First revealed during Anime Mirai 2013, Little Witch Academia was more of an animation test made by Studio Trigger (an offshoot/split from Studio Gainax) rather than something planned to be a full-fledged series.

Nonetheless, thanks to its popularity, it eventually got a second short film in 2015.

And finally, in 2017, it turned into a complete 25 episodes-long series.

Anyway, enough backstory, LWA is great because of how gosh-darned fun it is.

The characters carry this show easily thanks to how entertaining their interactions are.

I could probably watch 50 more episodes of Akko, Sucy, and Lotte just talking about stuff with some magic sprinkled here and there.

Besides that, the animation is gorgeous (even more so in the original short film) and full of personality, making it really easy to show that this series happens, in fact, in a world full of magic and wizardry.

The plotline is the weakest side of LWA by far, but even so, it works just fine for the kind of series LWA wants to be.

A recommended watch to anyone.






Here we have our second mecha series from Studio Gainax.

TTGL is the cream of the crop when it comes to bombastic action, encouraging one-liners, and ultra-hype fights between robots that throw galaxies to each other.

Thanks to the direction of the talented Hiroyuki Imaishi, the strongest point of TTGL is its animation.

The action scenes flow incredibly good and the attacks have an impact, everything feels smooth and swift.

In Gurren Lagann, we follow Simon, a kid that lives in a colony underground, who finds a robot -Lagann- when he was drilling a tunnel.

After a few key events, accompanied by his role model, Kamina, and a mysterious girl, Yoko, they embark on a journey to the surface.

Gurren Lagann’s plotline is pretty simple and straightforward and serves its purpose, but everything is done in such an epic and over-the-top way that I’m sure the plot could go nowhere and it would still be darn entertaining.

But action and hype aren’t all that TTGL has, there’s also an important human side to the story.

During the series we see Simon (and most of the characters) growing and developing as persons.

The cherry on top would be the godly soundtrack made by Taku Iwasaki.

Watch it if you want an epic journey filled to the brim with non-stop action, with a side plate of character development.




Shin-Ei Animation
Shin-Ei Animation


Takagi-san is yet another anime to heal your tired soul.

Being a gag comedy, one would think it gets old pretty fast, however, since there is actual plot progression, it’s hard to stop watching this series.

In fact, this got so popular that the original comic has spawned a couple of spin-offs before even finishing.

We follow Nishikata, as he “battles” Takagi, trying to uptease her during their day-to-day activities.

Of course, Nishikata fails miserably most of the time and ends up losing any and all bets and challenges he throws at Takagi.

The thing with this series is that it portrays youthful love in such a nice way that it will take you back to middle-school in an instant.

On the technical side, there’s not much to be said, the animation works fine for the kind of story it is.

Definitely recommended though.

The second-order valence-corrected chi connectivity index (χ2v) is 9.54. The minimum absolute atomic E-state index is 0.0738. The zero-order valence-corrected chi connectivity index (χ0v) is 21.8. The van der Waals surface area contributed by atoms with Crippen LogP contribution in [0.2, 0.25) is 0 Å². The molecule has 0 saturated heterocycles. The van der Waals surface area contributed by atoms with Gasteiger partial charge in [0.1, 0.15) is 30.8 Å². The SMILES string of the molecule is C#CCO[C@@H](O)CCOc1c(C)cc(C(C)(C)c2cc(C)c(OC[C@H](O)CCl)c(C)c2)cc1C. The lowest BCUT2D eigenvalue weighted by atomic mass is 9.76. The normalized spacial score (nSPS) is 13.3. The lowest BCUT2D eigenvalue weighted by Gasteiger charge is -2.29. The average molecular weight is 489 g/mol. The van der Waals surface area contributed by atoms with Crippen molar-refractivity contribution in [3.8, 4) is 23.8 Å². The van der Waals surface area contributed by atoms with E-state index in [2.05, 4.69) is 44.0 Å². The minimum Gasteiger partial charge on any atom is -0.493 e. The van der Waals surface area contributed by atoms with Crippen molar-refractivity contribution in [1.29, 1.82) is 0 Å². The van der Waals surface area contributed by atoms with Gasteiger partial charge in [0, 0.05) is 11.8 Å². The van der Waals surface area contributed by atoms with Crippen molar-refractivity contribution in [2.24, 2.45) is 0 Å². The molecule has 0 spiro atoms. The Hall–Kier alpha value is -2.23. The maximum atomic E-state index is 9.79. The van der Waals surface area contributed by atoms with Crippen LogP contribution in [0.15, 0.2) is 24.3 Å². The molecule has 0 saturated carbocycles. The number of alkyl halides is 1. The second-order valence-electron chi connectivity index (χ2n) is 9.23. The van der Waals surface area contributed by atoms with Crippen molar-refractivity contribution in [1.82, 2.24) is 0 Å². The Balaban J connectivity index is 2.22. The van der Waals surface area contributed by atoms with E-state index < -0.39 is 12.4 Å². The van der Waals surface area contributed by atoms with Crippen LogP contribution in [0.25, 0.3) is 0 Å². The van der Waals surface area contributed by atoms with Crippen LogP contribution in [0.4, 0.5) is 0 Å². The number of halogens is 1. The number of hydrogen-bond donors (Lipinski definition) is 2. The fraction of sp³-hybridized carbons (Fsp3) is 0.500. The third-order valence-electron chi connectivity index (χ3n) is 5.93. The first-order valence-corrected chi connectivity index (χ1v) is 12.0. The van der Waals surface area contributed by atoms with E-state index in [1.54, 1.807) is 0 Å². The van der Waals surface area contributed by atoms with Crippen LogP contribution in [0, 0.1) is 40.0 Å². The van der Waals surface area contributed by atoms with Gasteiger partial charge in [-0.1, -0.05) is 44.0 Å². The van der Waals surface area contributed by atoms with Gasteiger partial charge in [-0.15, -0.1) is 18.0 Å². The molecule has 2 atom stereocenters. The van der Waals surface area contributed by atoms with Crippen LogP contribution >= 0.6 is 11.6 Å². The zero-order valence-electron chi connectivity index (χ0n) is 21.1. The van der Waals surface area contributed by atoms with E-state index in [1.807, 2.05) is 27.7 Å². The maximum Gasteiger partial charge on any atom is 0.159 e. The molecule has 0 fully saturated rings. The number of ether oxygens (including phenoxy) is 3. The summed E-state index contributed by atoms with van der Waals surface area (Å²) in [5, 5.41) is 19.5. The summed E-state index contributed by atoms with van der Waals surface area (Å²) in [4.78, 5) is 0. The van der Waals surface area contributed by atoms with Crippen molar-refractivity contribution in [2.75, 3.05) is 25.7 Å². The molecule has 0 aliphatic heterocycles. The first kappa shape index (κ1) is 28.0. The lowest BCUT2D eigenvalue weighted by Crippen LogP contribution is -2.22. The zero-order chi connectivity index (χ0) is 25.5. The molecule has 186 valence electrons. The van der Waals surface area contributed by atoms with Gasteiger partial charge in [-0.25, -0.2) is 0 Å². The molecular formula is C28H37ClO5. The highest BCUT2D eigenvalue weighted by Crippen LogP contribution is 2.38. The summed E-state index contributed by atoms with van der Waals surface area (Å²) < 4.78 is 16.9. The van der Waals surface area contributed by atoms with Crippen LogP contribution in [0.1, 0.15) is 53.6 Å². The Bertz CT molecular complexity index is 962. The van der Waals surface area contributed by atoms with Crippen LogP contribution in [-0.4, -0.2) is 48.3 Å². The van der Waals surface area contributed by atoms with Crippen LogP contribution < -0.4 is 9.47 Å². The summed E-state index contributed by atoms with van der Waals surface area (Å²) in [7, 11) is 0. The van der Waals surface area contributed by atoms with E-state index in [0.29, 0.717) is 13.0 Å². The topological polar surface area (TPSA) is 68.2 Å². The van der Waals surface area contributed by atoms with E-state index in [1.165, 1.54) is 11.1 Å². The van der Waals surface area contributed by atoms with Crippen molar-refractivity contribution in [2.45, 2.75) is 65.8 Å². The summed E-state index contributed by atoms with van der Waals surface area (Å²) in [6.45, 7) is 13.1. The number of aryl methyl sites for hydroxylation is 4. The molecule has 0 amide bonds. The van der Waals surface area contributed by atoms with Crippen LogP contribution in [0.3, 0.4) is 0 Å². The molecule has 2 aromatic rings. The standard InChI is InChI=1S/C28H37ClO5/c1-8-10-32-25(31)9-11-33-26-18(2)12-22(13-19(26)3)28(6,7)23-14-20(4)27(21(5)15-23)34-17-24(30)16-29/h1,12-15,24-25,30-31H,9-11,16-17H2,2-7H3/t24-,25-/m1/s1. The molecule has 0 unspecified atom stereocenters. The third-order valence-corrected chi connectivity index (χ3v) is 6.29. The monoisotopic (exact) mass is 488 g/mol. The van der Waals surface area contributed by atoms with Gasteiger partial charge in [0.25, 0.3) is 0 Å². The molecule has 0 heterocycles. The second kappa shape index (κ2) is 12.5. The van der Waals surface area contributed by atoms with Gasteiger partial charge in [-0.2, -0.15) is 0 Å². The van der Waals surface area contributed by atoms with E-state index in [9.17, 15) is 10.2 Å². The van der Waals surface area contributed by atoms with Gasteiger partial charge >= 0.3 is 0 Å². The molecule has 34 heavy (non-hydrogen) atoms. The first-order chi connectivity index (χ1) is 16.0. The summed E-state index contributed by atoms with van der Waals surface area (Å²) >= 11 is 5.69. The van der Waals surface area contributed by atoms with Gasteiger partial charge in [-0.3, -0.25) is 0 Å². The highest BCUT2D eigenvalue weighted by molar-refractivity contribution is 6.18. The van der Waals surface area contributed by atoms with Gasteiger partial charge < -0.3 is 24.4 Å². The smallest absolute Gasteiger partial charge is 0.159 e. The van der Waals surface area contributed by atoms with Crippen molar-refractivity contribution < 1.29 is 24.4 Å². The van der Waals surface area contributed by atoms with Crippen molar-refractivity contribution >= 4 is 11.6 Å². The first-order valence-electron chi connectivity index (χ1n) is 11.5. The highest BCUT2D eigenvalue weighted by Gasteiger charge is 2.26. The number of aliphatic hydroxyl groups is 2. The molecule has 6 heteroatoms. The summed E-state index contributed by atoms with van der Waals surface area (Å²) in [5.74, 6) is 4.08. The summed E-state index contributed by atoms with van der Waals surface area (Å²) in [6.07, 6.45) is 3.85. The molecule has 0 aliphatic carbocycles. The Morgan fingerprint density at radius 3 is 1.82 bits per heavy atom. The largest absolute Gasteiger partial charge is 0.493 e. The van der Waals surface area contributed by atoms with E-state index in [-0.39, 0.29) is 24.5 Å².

For the final mecha series of this top of anime on Netflix, we have Code Geass, a jewel among the genre that ticks all the boxes on the “masterpiece” checklist.

Made by the extremely talented CLAMPs (you might know them for Sakura Card Captor), we have all the usual suspects of a quality mecha anime.

An evil empire, morally gray characters, political drama, and of course, gun-blazing giant robots.

Code Geass is great because Lelouch (and the rest of the cast) are superbly written.

Lelouch has a single objective, defeating the Britannian empire (throne to which he once was the heir of).

Once he acquires the geass -a mysterious but near-invincible power- he finally can see the way to achieve his goal.

Are plenty of his methods misguided and downright evil? Of course, but that’s what makes this series great -a show of how power corrupts.

As a side note, the animation is awesome, and the soundtrack it’s superb.

A recommended watch to anyone.






Now, hear me out.

Yes, all nine anime series before this have been absolute masterpieces, a title that no one in their right mind would grant to DanMachi (the shortened name of this anime) and I agree.

However, DanMachi is, unlike plenty of other light novel adaptations, a) extremely entertaining, and b) doesn’t take itself too seriously.

Basically, this is one of those series you can watch while without having to think too hard.

DanMachi is a pretty basic fantasy series, where we follow Bell Cranel, a young aspiring adventurer, on his road to becoming a renowned adventurer.

Most characters are pretty fun (except for the wet towel that is Ais Wallenstein), and the plot doesn’t try to be unnecessarily convoluted, just a few hints here and there that show how things are way more complicated than what they look at first.

On the technical side of things, JC Staff did a really good job at animating this series, with a pleasing color palette, good character design, and fluid action scenes.

All in all, DanMachi is a pleasant watch, you should give it a try if you have watched everything else on this top.


Anyway, these were my top ten anime series on Netflix, I tried to cover most genres, but my bias for mecha is showing, what do you think?

Would you add/remove anything? (I know you are taking off DanMachi from the list in this very instant).

Let me know down below what are your picks! Or if you just want to trash my taste, that’s okay too.


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Posted by AVelasquez97
RPG and simuracing aficionado. Love everything tech related. Playing since 1999.